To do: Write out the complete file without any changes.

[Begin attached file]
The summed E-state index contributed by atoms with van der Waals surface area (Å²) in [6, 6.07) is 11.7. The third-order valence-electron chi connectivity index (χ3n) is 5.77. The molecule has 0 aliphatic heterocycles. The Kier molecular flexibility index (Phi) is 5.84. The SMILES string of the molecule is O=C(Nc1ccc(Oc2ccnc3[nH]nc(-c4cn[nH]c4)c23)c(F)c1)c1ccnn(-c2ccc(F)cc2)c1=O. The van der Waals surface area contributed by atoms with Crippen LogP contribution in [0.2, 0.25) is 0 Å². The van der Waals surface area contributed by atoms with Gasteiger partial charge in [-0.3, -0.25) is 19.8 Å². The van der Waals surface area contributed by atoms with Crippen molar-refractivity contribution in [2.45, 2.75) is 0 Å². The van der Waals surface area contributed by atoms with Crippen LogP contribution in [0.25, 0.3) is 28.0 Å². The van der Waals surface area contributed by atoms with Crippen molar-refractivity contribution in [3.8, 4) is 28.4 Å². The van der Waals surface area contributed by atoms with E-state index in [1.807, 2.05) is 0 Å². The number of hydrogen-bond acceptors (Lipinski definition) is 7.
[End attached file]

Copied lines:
The summed E-state index contributed by atoms with van der Waals surface area (Å²) in [6, 6.07) is 11.7. The third-order valence-electron chi connectivity index (χ3n) is 5.77. The molecule has 0 aliphatic heterocycles. The Kier molecular flexibility index (Phi) is 5.84. The SMILES string of the molecule is O=C(Nc1ccc(Oc2ccnc3[nH]nc(-c4cn[nH]c4)c23)c(F)c1)c1ccnn(-c2ccc(F)cc2)c1=O. The van der Waals surface area contributed by atoms with Crippen LogP contribution in [0.2, 0.25) is 0 Å². The van der Waals surface area contributed by atoms with Gasteiger partial charge in [-0.3, -0.25) is 19.8 Å². The van der Waals surface area contributed by atoms with Crippen molar-refractivity contribution in [2.45, 2.75) is 0 Å². The van der Waals surface area contributed by atoms with Crippen LogP contribution in [0.25, 0.3) is 28.0 Å². The van der Waals surface area contributed by atoms with Crippen molar-refractivity contribution in [3.8, 4) is 28.4 Å². The van der Waals surface area contributed by atoms with E-state index in [1.807, 2.05) is 0 Å². The number of hydrogen-bond acceptors (Lipinski definition) is 7.